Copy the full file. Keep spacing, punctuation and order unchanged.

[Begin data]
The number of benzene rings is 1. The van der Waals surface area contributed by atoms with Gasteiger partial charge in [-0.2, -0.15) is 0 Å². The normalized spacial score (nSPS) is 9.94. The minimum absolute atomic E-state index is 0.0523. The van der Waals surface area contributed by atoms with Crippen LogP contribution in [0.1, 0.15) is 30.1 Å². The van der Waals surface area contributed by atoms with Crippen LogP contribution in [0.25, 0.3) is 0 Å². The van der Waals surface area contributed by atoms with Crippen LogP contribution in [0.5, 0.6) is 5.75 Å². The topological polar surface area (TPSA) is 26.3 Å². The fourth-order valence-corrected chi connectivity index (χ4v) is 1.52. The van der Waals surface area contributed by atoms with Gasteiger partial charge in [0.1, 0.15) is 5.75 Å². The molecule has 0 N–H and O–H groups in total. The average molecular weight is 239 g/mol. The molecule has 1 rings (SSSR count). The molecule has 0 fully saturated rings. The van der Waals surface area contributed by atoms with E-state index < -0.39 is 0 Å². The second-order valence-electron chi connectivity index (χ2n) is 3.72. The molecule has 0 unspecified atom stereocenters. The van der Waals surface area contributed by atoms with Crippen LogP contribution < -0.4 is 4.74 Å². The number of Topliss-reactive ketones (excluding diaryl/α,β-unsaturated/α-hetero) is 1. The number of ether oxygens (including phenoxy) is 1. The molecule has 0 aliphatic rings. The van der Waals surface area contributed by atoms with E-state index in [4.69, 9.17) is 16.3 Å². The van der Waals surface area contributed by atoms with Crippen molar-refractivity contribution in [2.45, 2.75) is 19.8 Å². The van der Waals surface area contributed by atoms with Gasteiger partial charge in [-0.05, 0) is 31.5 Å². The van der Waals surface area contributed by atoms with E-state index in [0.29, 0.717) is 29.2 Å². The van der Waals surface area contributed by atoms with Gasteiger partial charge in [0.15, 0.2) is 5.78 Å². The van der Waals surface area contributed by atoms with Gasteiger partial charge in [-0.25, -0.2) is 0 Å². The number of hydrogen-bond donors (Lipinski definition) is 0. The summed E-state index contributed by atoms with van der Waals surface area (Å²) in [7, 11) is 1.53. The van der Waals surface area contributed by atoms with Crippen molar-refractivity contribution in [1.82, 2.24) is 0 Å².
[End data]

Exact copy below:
The number of benzene rings is 1. The van der Waals surface area contributed by atoms with Gasteiger partial charge in [-0.2, -0.15) is 0 Å². The normalized spacial score (nSPS) is 9.94. The minimum absolute atomic E-state index is 0.0523. The van der Waals surface area contributed by atoms with Crippen LogP contribution in [0.1, 0.15) is 30.1 Å². The van der Waals surface area contributed by atoms with Crippen LogP contribution in [0.25, 0.3) is 0 Å². The van der Waals surface area contributed by atoms with Crippen LogP contribution in [0.5, 0.6) is 5.75 Å². The topological polar surface area (TPSA) is 26.3 Å². The fourth-order valence-corrected chi connectivity index (χ4v) is 1.52. The van der Waals surface area contributed by atoms with Gasteiger partial charge in [0.1, 0.15) is 5.75 Å². The molecule has 0 N–H and O–H groups in total. The average molecular weight is 239 g/mol. The molecule has 1 rings (SSSR count). The molecule has 0 fully saturated rings. The van der Waals surface area contributed by atoms with E-state index < -0.39 is 0 Å². The second-order valence-electron chi connectivity index (χ2n) is 3.72. The molecule has 0 unspecified atom stereocenters. The van der Waals surface area contributed by atoms with Crippen LogP contribution < -0.4 is 4.74 Å². The number of Topliss-reactive ketones (excluding diaryl/α,β-unsaturated/α-hetero) is 1. The number of ether oxygens (including phenoxy) is 1. The molecule has 0 aliphatic rings. The van der Waals surface area contributed by atoms with E-state index in [4.69, 9.17) is 16.3 Å². The van der Waals surface area contributed by atoms with Crippen molar-refractivity contribution in [2.45, 2.75) is 19.8 Å². The van der Waals surface area contributed by atoms with Gasteiger partial charge in [-0.05, 0) is 31.5 Å². The van der Waals surface area contributed by atoms with E-state index in [0.29, 0.717) is 29.2 Å². The van der Waals surface area contributed by atoms with Gasteiger partial charge in [0.15, 0.2) is 5.78 Å². The van der Waals surface area contributed by atoms with Gasteiger partial charge in [-0.25, -0.2) is 0 Å². The number of hydrogen-bond donors (Lipinski definition) is 0. The summed E-state index contributed by atoms with van der Waals surface area (Å²) in [7, 11) is 1.53. The van der Waals surface area contributed by atoms with Crippen molar-refractivity contribution in [1.82, 2.24) is 0 Å².